Intracameral cefuroxime use was introduced in Sweden in 1996 by Per Montan, MD, PhD, and colleagues at St. Eriks Eye Hospital. The landmark ESCRS endophthalmitis study led by Peter Barry, FRCS, scientifically proved that intracameral cefuroxime reduced the risk of contracting postoperative endophthalmitis by approximately fivefold; following that report, the adoption of intracameral antibiotics for endophthalmitis prophylaxis increased worldwide (Table 1).

American ophthalmologists have been reluctant to use intracameral antibiotics, particularly cefuroxime. According to the 2014 American Society of Cataract and Refractive Surgery (ASCRS) survey,10 only 30% of US respondents reported injecting an intracameral antibiotic.

However, a recent report from practitioners with Kaiser Permanente, a large health care program in California,9 suggests that a shift in the US paradigm may be taking place. This study showed an overall endophthalmitis rate of 0.07% and an odds ratio (OR) of 0.58 (95% CI, 0.38–0.91) for the association of endophthalmitis with intracameral injection when compared with using a topical agent alone. Additionally, the combination of a topical antibiotic (gatifloxacin or ofloxacin) with an intracameral agent (cefuroxime or moxifloxacin) was not more effective than using an intracameral agent alone.

Figure 3. Postoperative CME in patients with (A) and without (B) diabetes. Resolution of postoperative CME with topical treatment in a nondiabetic patient (C).

Several conflicting editorials have recently been published in the ophthalmic literature.11-13 This fight of titans—between the antiintracameral group, led by Harry W. Flynn Jr, MD, of Bascom Palmer Eye institute, and those who consider intracameral antibiotics the way to go—may give the needed push to pharmaceutical manufacturers and the US FDA to produce and approve a licensed intracameral antibiotic preparation in the United States. Such a preparation is already available in Europe and countries in other regions.

Intracameral moxifloxacin at the end of cataract surgery has also been used, with the theoretical advantages of a broader spectrum of activity and a concentration-dependent mechanism of action. In clinical practice, the reports from both the Swedish cataract registry7 and Kaiser Permanente9 show that patients who received intracameral moxifloxacin did not have a lower rate of postoperative endophthalmitis than those who received intracameral cefuroxime.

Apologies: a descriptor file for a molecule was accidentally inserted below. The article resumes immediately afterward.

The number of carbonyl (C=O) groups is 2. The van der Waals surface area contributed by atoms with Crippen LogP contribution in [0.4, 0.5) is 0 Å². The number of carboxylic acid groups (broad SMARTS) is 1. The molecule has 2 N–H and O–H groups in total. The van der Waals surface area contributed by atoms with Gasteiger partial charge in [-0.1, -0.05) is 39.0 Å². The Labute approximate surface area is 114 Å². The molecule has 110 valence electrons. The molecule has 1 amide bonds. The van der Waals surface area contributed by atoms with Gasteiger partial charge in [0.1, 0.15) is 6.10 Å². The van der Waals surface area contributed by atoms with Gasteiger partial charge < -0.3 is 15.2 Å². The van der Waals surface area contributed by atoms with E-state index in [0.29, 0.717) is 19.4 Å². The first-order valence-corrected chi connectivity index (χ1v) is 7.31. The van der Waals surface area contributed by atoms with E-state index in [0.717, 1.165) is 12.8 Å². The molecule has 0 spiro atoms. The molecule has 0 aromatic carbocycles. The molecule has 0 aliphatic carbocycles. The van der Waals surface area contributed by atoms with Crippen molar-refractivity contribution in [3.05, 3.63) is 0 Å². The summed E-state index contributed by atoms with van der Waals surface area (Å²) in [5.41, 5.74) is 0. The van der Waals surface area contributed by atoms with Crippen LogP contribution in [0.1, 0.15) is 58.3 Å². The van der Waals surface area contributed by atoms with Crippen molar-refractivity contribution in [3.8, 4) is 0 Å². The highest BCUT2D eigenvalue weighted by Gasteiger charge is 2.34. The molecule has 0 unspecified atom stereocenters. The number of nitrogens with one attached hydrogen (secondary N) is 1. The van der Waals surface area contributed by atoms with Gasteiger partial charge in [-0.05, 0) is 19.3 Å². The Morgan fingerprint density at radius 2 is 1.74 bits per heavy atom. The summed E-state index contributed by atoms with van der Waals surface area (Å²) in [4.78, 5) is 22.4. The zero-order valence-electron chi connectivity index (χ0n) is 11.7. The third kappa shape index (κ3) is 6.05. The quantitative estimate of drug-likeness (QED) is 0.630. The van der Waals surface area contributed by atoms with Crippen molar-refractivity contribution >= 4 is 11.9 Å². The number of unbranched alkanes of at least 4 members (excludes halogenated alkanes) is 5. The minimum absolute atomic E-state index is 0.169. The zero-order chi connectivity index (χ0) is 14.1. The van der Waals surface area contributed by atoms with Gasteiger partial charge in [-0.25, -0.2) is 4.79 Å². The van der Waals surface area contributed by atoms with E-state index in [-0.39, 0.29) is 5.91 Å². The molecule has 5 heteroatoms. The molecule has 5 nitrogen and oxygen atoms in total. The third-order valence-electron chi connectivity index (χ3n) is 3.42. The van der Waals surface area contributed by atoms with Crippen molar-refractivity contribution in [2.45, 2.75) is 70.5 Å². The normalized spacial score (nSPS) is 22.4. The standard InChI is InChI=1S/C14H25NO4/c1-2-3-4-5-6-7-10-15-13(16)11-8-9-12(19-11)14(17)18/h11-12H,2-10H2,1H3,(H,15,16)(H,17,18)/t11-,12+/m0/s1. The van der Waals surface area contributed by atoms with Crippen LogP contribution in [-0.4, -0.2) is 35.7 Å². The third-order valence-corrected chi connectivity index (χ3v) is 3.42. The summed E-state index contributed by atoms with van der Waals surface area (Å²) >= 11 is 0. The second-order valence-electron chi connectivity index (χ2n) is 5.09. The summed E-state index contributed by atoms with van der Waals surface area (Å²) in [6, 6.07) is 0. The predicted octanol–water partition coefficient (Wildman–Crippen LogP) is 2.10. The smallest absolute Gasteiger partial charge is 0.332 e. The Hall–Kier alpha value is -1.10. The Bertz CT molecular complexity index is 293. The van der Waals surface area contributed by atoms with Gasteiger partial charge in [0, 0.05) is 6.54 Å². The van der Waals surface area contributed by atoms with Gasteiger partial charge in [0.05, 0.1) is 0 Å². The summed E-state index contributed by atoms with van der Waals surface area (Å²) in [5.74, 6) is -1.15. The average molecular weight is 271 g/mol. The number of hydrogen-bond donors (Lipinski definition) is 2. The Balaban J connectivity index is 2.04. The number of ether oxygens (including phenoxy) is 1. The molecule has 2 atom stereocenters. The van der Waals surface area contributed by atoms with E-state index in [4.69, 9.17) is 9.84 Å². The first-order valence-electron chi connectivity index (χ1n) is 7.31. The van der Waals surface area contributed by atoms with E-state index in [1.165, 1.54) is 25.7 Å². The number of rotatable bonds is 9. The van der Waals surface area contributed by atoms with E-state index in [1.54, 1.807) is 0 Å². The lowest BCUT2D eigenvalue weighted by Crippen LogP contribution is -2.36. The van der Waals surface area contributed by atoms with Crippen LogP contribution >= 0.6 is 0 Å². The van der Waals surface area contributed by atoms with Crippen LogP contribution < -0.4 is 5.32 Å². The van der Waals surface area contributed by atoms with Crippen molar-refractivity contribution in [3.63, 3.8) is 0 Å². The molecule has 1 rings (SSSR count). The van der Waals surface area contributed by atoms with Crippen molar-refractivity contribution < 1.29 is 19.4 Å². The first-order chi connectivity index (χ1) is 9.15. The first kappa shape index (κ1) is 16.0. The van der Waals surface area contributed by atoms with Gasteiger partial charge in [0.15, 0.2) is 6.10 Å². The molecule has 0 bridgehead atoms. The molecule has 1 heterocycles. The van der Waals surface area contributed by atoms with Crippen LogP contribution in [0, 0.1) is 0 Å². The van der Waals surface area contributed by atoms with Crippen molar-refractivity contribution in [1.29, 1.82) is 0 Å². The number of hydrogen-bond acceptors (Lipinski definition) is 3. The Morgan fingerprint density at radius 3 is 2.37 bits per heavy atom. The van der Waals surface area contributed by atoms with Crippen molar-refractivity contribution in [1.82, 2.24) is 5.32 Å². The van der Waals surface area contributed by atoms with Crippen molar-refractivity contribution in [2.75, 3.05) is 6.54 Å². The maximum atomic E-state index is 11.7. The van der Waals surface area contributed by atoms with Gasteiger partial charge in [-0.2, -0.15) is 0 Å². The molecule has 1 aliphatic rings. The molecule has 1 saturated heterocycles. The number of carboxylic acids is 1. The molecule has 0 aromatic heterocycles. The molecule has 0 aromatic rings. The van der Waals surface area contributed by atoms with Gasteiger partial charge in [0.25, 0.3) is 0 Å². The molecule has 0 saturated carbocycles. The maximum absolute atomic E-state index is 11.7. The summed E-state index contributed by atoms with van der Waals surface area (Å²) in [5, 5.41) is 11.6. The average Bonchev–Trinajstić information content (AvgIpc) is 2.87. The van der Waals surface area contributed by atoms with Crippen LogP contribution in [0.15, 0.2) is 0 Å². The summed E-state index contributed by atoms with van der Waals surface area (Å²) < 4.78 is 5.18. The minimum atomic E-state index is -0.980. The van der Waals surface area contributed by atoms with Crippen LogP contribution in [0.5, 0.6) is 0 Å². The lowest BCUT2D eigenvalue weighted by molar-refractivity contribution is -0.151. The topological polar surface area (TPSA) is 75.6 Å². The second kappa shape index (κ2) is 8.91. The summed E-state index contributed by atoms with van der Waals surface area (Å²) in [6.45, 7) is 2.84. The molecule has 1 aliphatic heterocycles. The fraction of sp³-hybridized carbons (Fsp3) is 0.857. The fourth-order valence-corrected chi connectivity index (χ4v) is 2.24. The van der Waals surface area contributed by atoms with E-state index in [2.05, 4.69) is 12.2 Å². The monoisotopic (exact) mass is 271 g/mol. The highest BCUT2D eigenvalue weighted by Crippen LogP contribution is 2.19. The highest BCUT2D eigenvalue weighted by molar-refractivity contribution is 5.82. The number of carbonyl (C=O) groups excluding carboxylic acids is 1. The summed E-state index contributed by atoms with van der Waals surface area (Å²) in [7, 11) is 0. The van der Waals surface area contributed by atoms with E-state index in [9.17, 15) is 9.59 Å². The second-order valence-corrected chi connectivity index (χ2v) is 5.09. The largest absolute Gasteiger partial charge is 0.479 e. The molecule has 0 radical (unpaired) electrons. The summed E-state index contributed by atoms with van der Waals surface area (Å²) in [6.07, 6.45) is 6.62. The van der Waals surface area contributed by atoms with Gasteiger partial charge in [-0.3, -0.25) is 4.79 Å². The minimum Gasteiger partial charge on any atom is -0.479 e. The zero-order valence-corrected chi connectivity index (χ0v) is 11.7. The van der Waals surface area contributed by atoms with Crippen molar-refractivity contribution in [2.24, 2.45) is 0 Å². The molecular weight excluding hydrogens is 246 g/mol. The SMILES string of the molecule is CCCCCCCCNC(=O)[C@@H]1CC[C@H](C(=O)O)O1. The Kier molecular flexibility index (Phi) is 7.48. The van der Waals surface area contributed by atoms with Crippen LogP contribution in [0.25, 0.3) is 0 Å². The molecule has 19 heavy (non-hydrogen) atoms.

Two factors make the option of intracameral moxifloxin less attractive: (1) the availability of a commercial preparation of cefuroxime for intraocular use in Europe and elsewhere, as opposed to use of a moxifloxacin formulation from an eye drop bottle; and (2) an increasing rate of bacterial resistance to fluoroquinolones.

Use of antibiotics in the irrigating solution is discouraged because, with this practice, not only the patient but also the staff are exposed to the antibiotic, which mostly ends up down the drain of the surgical facility. Additionally, an unknown dose is delivered in this manner, as compared with the precise amount given by intracameral injection. Use of vancomycin is particularly discouraged.

Postoperative topical antibiotics. As with preoperative topical antibiotics, there is no scientific evidence to justify the use of postoperative topical antibiotics. However, most surgeons advise their use until the cataract surgical wound has healed adequately, which is about 1 week. Retrospective studies support starting these drops early after cataract surgery,14 and this is a common approach nowadays with clear corneal phacoemulsification under topical anesthesia. It is important not to taper the drops in order to discourage the development of antibiotic resistance.


Cystoid macular edema (CME) is a common postoperative complication of cataract surgery. It occurs mostly as a subclinical, self-limiting event in more than 20% of uncomplicated cases.

A recent meta-analysis15 showed that topical NSAIDs or a combination of topical corticosteroids and topical NSAIDs significantly reduced the odds of CME development after cataract surgery, as compared with topical corticosteroids alone. This suggests that a topical NSAID should always be part of the preventive treatment after cataract surgery. The conclusions of some of these studies could be questioned because less powerful topical corticosteroid formulations were used.

A large randomized clinical trial, the Prevention of Macular Edema after Cataract Surgery (PREMED) study (https://clinicaltrials.gov/ct2/show/NCT01774474), is under way with the support of the ESCRS to evaluate the effect of different preventive strategies on the occurrence of CME after cataract surgery in nondiabetic and diabetic patients. The results of this study may help clarify this situation (Figure 3).

The optimal duration of pre- or postoperative NSAID treatment is not clearly defined, but starting NSAIDs a few days before surgery reduces intraoperative miosis and seems to have a better preventive effect on postoperative CME.